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How Richard Sherman only appears out of position


PHOENIX -- The beauty in Richard Sherman's game, according to one ardent observer, is that there is a layer of complexity and fearlessness in the cornerback's playing style that is seldom appreciated in the way it should be.

When asked to compare Sherman to Sunday's opponent, Darrelle Revis, Seahawks receiver Doug Baldwin said that there was no comparison. Revis is one of the league's best cornerbacks, a player who digests information and relays it on the field seamlessly. He makes plays because he is always in the perfect position.

Sherman is well known for baiting quarterbacks. His game is predicated on appearing out of position in order to induce a throw. He knows his natural athleticism and long arms can help him make up the difference when the ball is in the air. In the most simplistic viewpoint, he is a boom-or-bust corner who, for the last four years, has been on one hell of a ride. "He makes the quarterback think he's out of position and then he reaches that long arm in there and swats the ball away like he did in the NFC Championship Game last year," Baldwin said Thursday.

But Kris Richard, Sherman's position coach, knows it's more complicated than that. Sherman's risks, which are based on a tireless study of visual cues and situational opportunism, are actually hedged quite brilliantly.

"In the simplest form, yes. You can attribute what he does to his length, but it really comes down to his intelligence," Richard said. "We have those conversations all the time, and those calculations have to be precise, and he's right more times than he's not. So he's really good. He's really good at doing that."

In a statistical review done by, which took a look at the length of each pass completed against Sherman or in his coverage area over the last three seasons -- a record compiled on a game-by-game basis by Pro Football Focus -- it became obvious that his risk taking in the secondary is overblown. Sherman has rewarded the Seahawks' trust in him.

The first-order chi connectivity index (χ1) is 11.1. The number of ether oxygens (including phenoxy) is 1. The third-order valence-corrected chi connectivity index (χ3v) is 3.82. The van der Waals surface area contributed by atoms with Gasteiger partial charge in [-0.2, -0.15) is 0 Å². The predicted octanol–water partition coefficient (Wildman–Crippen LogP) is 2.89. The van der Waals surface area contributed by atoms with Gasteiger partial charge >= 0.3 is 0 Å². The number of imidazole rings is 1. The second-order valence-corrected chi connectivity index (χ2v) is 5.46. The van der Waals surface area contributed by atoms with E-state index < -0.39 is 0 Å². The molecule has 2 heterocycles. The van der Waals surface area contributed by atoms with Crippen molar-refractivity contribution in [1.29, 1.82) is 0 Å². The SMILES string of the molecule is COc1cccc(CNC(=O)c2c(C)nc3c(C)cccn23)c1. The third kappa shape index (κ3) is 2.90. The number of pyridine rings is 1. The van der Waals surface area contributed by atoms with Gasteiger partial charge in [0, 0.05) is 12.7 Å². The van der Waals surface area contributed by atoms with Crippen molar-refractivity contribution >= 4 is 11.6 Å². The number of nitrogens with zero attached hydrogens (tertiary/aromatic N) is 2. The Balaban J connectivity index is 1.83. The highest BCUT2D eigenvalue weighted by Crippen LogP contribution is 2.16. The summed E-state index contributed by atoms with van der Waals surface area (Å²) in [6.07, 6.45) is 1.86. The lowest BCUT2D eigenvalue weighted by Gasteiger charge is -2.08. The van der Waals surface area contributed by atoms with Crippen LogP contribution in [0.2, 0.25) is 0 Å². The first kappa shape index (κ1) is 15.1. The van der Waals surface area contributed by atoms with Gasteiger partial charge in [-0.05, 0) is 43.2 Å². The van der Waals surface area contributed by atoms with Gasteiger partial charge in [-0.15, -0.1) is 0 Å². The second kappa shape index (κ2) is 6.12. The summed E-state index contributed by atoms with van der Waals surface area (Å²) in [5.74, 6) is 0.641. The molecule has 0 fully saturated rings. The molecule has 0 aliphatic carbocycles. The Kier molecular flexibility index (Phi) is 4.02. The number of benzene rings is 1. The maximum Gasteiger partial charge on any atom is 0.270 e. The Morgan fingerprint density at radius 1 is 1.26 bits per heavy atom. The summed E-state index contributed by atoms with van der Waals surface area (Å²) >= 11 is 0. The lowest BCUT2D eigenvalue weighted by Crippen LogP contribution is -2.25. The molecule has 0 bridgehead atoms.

Since 2011, Sherman has surrendered (a loose definition, considering that there were more than a few plays in which he was in such an ideal position that he was close enough to assist another member of the secondary who had already been beat, but ended up getting credited with the catch anyway) 13 chunk plays, or catches that resulted in a gain of more than 30 yards.

In every single one of his four seasons, he has had more interceptions than chunk plays allowed, including an otherworldly 2013 season when he gave up just one such play, a 38-yard touchdown catch by Minnesota's Jarius Wright off a play-action fake. And really, show us a cornerback in football who has not fallen for play action against the Vikings with Adrian Peterson in the backfield.

Sherman cheated up to play the run and Wright was in the midst of a well run double move. These things happen.

It stands alone as one of the few glaring mistakes he made during Seattle's championship run in 2013. This season, he's had just four plays of 30 or more yards allowed but has six interceptions and 11 passes defensed.

It's true that Sunday's Super Bowl might come down to a mistake that Sherman makes. Based on four years of production like this, there is always the possibility that he could suffer the one outlier to a sterling season.

The odds are just against it.

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